4:44
Entertainment Hip-Hop

4:44: Jay-Z is teaching Black Boys how to be African-American Men


To define Jay-Z is not easy. For those who are new to his music, you view him as a rapper who talks about money, art, clothes, champagne and other worldly material things. And in this culture of Hip-Hop, you would be right. However, to the ones who grew up on his music we see him in a different light. We understand where he came from. We know first hand the dangers of growing up in the Projects, the issues of being raised in a single-parent home and the pitfalls of being in the street life. We heard it all by Jay. What we were waiting for was– 4:44.

When I say we– I mean African-American men and to a lesser extent– Black Boys.

The term may sound racist but there is a difference within our own culture.

Black Boys are the kids running around still living at home. The young men who are being tempted by the allure of the streets, and the ones following the trends these Hip-Hop artist and entertainers set. Black Boys are our future. However, they’re also the ones listening, complaining, doing wrong, and living with regrets. Nowadays were living the life as if we’re still the little Black Boys running the streets, disrespecting women, killing our own parents and not caring about our youth or our future. This is why we needed 4:44.

Jay was that hustler. He was the one disrespecting women. He was the one who grew up in a single-parent home. However, he knew it was time to change from being a Black Boy to an African-American Man. Yes, Hip-Hop helped as it provided him with wealth but it also wasn’t given to him. Most of us who buys his albums are the hustlers and regular 9-5 guys. We hang on to his every word. When Throwback Jerseys were popping– we brought them as if they were going out of style. But Jay-Z said stop– buy button ups– so we did. When cats were in the bar popping bottles of Cristal– Jay said stop– buy Ace of Spades– so we did. When Auto Tunes was controlling the airwaves Jay-Z said don’t listen to that– so we did.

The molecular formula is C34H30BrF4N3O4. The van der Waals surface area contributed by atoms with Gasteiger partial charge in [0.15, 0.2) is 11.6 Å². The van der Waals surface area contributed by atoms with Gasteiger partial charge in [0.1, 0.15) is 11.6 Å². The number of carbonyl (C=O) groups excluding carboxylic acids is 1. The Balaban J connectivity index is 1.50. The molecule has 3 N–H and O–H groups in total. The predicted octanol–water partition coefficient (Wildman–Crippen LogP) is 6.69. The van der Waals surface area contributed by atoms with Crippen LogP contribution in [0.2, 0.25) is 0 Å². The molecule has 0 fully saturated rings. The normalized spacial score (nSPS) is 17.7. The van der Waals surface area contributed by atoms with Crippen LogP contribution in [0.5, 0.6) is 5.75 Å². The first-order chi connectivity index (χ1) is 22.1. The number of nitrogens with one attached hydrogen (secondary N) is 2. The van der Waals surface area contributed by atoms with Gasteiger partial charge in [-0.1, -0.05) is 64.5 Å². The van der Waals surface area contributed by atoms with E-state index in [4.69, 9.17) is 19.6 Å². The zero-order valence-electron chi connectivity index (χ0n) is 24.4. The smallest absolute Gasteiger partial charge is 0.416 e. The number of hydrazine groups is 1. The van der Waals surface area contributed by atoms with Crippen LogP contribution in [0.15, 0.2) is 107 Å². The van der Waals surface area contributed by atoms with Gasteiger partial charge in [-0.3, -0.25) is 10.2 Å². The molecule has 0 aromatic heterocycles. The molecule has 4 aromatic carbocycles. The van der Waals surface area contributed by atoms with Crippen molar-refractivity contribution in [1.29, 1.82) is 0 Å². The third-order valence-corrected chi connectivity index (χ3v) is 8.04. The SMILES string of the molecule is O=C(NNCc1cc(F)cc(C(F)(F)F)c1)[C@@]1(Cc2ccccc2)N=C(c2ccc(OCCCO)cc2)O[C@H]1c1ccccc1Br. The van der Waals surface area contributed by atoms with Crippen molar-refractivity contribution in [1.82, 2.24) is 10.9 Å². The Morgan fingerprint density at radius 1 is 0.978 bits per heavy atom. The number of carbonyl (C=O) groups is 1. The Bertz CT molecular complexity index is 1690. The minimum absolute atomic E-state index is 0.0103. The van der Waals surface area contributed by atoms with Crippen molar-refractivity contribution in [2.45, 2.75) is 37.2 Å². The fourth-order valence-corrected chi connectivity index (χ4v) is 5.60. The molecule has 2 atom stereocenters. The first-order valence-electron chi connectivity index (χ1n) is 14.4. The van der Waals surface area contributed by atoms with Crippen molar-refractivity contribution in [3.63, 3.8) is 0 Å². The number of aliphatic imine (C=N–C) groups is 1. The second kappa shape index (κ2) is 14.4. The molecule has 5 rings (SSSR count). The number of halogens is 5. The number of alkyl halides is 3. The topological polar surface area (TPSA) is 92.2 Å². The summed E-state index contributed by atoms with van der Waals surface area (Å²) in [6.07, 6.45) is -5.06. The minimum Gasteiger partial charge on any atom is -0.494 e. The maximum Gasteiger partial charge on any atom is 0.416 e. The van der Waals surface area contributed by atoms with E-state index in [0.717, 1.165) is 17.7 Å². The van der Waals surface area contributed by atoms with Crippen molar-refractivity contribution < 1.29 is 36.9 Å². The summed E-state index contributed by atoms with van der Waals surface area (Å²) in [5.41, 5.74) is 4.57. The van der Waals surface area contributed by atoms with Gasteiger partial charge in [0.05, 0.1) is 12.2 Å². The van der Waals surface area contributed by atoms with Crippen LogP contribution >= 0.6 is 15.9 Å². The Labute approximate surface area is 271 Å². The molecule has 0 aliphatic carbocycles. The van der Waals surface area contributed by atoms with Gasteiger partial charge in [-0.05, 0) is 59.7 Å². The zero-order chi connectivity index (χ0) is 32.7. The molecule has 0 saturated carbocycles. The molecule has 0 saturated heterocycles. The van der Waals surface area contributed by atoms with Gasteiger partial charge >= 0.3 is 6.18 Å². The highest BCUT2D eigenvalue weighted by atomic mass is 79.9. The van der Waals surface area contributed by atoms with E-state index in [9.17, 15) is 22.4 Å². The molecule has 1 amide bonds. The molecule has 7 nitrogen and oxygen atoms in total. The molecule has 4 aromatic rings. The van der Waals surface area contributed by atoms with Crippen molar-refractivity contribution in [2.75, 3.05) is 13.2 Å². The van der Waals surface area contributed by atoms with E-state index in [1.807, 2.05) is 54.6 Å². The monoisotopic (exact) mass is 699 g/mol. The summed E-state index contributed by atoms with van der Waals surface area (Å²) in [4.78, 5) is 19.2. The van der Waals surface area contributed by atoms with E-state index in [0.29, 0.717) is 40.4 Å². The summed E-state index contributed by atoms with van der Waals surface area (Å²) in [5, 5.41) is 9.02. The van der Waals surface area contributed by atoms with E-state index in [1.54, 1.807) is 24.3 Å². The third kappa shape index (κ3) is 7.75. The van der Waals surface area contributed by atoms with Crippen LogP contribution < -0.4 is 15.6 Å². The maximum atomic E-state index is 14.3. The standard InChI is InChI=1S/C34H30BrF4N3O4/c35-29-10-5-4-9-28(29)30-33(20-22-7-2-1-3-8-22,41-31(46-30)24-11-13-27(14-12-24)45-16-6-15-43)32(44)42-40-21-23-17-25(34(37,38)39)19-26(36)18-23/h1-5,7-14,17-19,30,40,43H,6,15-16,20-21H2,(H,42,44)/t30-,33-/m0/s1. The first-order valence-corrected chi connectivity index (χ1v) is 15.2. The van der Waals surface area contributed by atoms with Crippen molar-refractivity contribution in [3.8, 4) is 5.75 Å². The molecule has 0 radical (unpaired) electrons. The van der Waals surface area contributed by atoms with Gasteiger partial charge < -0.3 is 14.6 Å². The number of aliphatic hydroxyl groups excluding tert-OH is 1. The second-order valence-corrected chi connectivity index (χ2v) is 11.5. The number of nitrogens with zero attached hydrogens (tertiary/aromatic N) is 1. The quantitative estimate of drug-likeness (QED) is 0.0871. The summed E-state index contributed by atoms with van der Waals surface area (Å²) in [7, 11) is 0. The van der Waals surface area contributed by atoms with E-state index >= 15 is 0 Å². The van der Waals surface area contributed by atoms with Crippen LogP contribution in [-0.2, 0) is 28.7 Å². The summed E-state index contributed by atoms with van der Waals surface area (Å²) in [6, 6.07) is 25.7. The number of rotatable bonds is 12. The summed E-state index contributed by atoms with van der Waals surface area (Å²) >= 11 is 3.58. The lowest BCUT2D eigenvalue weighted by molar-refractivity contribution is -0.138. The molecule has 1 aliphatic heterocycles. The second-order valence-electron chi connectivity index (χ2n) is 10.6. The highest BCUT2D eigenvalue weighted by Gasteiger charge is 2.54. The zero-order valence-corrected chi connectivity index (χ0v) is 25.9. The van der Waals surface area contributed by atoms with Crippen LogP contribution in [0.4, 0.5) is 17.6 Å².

But times have changed or at least Jay-Z has.

He’s married now with 3 kids. He has the wife on his arms that most men lust for. He’s where most men would love to be. Whether you like it or not– he’s a leader. Martin Luther King and Malcolm X led with their words and actions– why is Jay-Z perceived as any different? Is it because it’s done through music? Some in our culture despise his way of style and that’s fine but some of us have learned to look beyond the image– this is what 4:44 done for us.

Jay said to invest in your community instead of tearing it down. Take care of your kids before someone else does. Treat your women with the proper respect before she leaves you for your childish mistakes. Love your parents for who they are and not what they have done. And best of all– be a MAN.

It may have taken 13 albums for him to reach that point but he did. He may have been one of the main reasons why Black Boys act the way they do– but so what. All we have his time and opportunities on our hands while we’re on this earth. It’s up to us to decide what we wish to do with it. Jay-Z has grown and now he’s teaching the Black Boys how to become African-American Men.

Black Boys is a term that’s used to describe us in a derogatory way. It’s time we shed that and show America that we can become who we are supposed to be– Men. Not just any men but strong, powerful African-American Men. The ones who own business, take care of their own, love our wives and protect our future. So what if the message came from a rapper– who else is speaking to the youth?

 

 


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Mark Wilson
Mark began his writing career for Yahoo then Rant Sports before deciding to head out on his own at TruluvSports. Now, he is lead NBA writer as well as co-owner of Inscribermag. His topic ranges from sports, Lifestyle, Sex, live streams and more. Mark's work has been featured in Sports Illustrated, ESPN, Bleacher Report, Fox Sports, MSN, Yahoo Sports and many others. No one is perfect but he does his best to provide fans with an honest opinion and not the saturated, watered-down sports and news everyone dishes out.